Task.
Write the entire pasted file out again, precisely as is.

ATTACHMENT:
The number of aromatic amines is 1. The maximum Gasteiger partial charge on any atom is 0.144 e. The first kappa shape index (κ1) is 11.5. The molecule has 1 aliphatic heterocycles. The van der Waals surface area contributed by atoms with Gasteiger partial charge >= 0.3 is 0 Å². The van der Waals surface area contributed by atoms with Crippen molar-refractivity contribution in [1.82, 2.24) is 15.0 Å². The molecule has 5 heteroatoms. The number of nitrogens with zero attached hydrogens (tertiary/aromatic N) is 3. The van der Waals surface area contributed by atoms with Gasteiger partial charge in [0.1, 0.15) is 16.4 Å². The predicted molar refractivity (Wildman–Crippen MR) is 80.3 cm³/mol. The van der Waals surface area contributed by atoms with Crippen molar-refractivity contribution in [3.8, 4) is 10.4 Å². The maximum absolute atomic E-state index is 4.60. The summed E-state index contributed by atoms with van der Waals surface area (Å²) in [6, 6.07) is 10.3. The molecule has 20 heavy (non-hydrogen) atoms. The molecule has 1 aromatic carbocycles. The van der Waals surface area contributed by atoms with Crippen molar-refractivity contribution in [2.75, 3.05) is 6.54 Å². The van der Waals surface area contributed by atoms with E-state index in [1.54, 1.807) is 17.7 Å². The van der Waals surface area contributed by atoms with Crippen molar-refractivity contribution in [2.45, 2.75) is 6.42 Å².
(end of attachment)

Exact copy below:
The number of aromatic amines is 1. The maximum Gasteiger partial charge on any atom is 0.144 e. The first kappa shape index (κ1) is 11.5. The molecule has 1 aliphatic heterocycles. The van der Waals surface area contributed by atoms with Gasteiger partial charge >= 0.3 is 0 Å². The van der Waals surface area contributed by atoms with Crippen molar-refractivity contribution in [1.82, 2.24) is 15.0 Å². The molecule has 5 heteroatoms. The number of nitrogens with zero attached hydrogens (tertiary/aromatic N) is 3. The van der Waals surface area contributed by atoms with Gasteiger partial charge in [0.1, 0.15) is 16.4 Å². The predicted molar refractivity (Wildman–Crippen MR) is 80.3 cm³/mol. The van der Waals surface area contributed by atoms with Crippen molar-refractivity contribution in [3.8, 4) is 10.4 Å². The maximum absolute atomic E-state index is 4.60. The summed E-state index contributed by atoms with van der Waals surface area (Å²) in [6, 6.07) is 10.3. The molecule has 20 heavy (non-hydrogen) atoms. The molecule has 1 aromatic carbocycles. The van der Waals surface area contributed by atoms with Crippen molar-refractivity contribution in [2.75, 3.05) is 6.54 Å². The van der Waals surface area contributed by atoms with E-state index in [1.54, 1.807) is 17.7 Å². The van der Waals surface area contributed by atoms with Crippen molar-refractivity contribution in [2.45, 2.75) is 6.42 Å².